Title: Pandemonium Author: Lauren Oliver Series: Delirium, #2 ISBN: 9780061978067 Pages: 384 Release date: March 2012 Publisher: HarperCollins Genre: Dystopian fiction; young […]
“It has been sixty-four years since the president and the Consortium identified love as a disease, and forty-three since the scientist perfected a cure.” So begins Lauren Oliver’s electrifying book, Delirium, the first in a trilogy of the same name.
Dying is bad enough. But waking up again is even worse.
This week, I’ll be writing about the top ten book endings that left me with my mouth hanging open–because of a cliffhanger, because the ending was mindblowing, and so on. Because of my reading preferences, I’m not often left hanging off cliffs; I prefer books that build and allow me to solve mysteries before we reach the conclusion. But there have been a few books that pleasantly surprise me with the ending.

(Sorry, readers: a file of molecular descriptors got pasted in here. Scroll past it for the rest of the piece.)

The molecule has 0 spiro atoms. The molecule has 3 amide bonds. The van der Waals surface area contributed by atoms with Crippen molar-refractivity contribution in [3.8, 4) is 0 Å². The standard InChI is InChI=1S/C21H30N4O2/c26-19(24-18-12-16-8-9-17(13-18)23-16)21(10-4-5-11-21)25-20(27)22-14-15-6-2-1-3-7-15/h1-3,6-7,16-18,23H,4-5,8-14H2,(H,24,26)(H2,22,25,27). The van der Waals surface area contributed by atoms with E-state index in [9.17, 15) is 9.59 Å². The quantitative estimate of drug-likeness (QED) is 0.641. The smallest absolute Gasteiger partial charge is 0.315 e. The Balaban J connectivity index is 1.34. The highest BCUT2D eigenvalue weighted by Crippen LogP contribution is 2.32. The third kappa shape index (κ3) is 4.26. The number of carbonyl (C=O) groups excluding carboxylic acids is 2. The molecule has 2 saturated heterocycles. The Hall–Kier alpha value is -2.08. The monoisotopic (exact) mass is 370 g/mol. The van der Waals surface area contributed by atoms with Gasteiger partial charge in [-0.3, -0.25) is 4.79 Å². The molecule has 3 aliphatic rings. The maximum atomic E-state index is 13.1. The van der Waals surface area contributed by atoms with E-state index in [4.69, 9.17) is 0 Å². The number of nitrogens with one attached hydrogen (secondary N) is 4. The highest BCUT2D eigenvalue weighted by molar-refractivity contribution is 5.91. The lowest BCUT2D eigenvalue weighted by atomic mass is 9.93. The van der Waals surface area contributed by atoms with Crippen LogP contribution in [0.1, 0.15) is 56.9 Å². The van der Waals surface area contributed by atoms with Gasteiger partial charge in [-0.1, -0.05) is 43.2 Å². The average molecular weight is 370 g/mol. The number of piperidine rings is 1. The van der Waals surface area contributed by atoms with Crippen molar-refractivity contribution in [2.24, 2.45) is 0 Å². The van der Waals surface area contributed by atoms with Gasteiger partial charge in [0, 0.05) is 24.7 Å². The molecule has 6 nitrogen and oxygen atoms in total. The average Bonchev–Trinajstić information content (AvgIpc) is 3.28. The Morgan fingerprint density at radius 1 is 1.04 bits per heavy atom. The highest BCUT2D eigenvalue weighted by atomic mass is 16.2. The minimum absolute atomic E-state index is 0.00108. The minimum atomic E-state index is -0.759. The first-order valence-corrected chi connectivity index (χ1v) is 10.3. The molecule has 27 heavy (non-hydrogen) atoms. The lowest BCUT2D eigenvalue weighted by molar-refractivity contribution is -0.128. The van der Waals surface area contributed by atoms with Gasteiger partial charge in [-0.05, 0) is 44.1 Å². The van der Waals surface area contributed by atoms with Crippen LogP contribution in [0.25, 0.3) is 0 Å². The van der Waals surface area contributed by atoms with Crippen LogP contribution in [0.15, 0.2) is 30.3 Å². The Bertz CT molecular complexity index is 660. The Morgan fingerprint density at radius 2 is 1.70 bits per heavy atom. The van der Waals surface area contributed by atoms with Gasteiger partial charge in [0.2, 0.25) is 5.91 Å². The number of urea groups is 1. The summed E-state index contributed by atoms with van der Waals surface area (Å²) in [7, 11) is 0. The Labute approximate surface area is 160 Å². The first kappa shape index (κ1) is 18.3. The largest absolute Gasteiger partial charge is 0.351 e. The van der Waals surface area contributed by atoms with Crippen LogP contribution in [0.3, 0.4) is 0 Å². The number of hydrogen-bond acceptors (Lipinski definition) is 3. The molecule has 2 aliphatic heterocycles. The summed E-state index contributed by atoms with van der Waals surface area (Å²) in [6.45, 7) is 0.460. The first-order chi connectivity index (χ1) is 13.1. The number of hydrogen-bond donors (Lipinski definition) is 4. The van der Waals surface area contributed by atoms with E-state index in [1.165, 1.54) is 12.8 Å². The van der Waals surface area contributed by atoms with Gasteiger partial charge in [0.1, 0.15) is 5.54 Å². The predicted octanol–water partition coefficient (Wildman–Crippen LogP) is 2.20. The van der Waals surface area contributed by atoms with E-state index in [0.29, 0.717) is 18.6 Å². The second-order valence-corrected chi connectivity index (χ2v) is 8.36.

This week, I’m highlighting my top books that address ten difficult social, cultural, and emotional issues. I’m sure I could think of many more books if I tried–“tough topics” are kind of my thing.
This week, I’m supposed to be highlighting the top ten books that I believe should be required reading for teens. But I think that making something required makes it seem like work, and as a result many kids don’t understand why a required book is so good. So instead, I want to focus upon books I think should be introduced to kids that usually aren’t.